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Harrisburg, PA 17120


Phone: 717-346-0469
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Risk of Unnecessary Gall Bladder Surgery
PA PSRS Patient Saf Advis 2004 Dec;1(4):3-4. 
 

PA-PSRS has received three reports of attempted cholecystectomy in patients who had previously had their gall bladders removed. In each case, the patient was misdiagnosed with cholelithiasis following symptomotology consistent with this diagnosis as well as an ultrasound read as positive for gallstones. All three patients’ previous cholecystectomies did not become known until their surgeries were performed.

These cases share several characteristics that suggest potential risk factors for this type of problem:

  • All three patients were of advanced age, with the youngest being over age 80.
  • All three patients were poor historians and could not inform their clinicians definitively that they had previously undergone cholecystectomy. In one report, the patient suffered from Alzheimers-related dementia, and the other two reports indicate that family members were involved in providing the patient history.
  • In each case, either the patient or a family member expressed uncertainty about a prior cholecystectomy.
  • All three reports cite an ultrasonogram that was read as positive for cholelithiasis.
  • In one case, the patient had a history of unrelated prior abdominal surgery that could have explained a visible surgical scar without necessarily alerting the surgeon to a likely prior cholecystectomy.

An extensive search of the clinical literature failed to identify any published reports of attempted cholecystectomy in patients with prior gall bladder removal. However, the literature contains a number of case reports of misdiagnosed cholelithiasis or cholecystitis and attempted cholecystectomy in patients with a rare congenital anomaly in which the gall bladder fails to develop (known as agenesis).1-5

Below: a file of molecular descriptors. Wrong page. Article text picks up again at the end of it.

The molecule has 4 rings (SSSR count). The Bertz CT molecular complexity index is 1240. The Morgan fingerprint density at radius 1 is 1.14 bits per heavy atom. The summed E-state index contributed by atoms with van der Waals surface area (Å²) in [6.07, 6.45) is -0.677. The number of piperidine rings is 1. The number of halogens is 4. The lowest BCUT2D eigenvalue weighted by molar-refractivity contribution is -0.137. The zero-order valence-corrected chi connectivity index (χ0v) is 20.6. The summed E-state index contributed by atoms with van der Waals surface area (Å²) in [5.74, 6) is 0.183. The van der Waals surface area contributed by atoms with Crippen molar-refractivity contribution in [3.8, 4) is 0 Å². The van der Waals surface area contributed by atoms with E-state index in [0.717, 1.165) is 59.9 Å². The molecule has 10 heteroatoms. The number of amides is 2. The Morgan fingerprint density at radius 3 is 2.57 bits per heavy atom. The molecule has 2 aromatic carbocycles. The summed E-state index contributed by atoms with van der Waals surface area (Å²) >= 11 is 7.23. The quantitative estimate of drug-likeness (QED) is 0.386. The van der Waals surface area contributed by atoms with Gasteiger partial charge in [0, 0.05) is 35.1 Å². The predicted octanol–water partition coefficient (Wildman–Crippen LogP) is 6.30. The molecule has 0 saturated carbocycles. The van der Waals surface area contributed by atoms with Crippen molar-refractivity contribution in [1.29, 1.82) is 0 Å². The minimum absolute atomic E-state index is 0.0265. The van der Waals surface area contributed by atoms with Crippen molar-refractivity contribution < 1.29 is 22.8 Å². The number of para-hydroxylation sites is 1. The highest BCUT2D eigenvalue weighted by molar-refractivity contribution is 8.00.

While these cases are fundamentally different from those reported to PA-PSRS, they document the potential for false-positive results not only from ultrasound but also from cholescintigraphy. A small, contracted gall bladder—which often accompanies gallstones—can be difficult to visualize on ultrasound.6-7 Similarly, complete inability to visualize the gall bladder in cholescintigraphy usually indicates acute cholecystitis, often secondary to gallstones.8-9

In followup, the Patient Safety Officer (PSO) from one facility informed us that in retrospect, their clinicians may have mistaken a loop of bowel for the gall bladder, while another facility’s PSO believes the hyperechoic surgical clips from the patient’s previous surgery were mistakenly interpreted as gallstones. A possible contributing factor to the misdiagnosis was that the radiologist was not informed of the uncertainty about the presence or prior surgical removal of the gall bladder.

In one case, the patient had recently had a chest CT performed for a comorbid condition, which showed surgical clips in the upper right quadrant. A history of prior gall bladder removal noted on a consultant’s report as part of a comprehensive workup was not reconciled with the clinical diagnosis.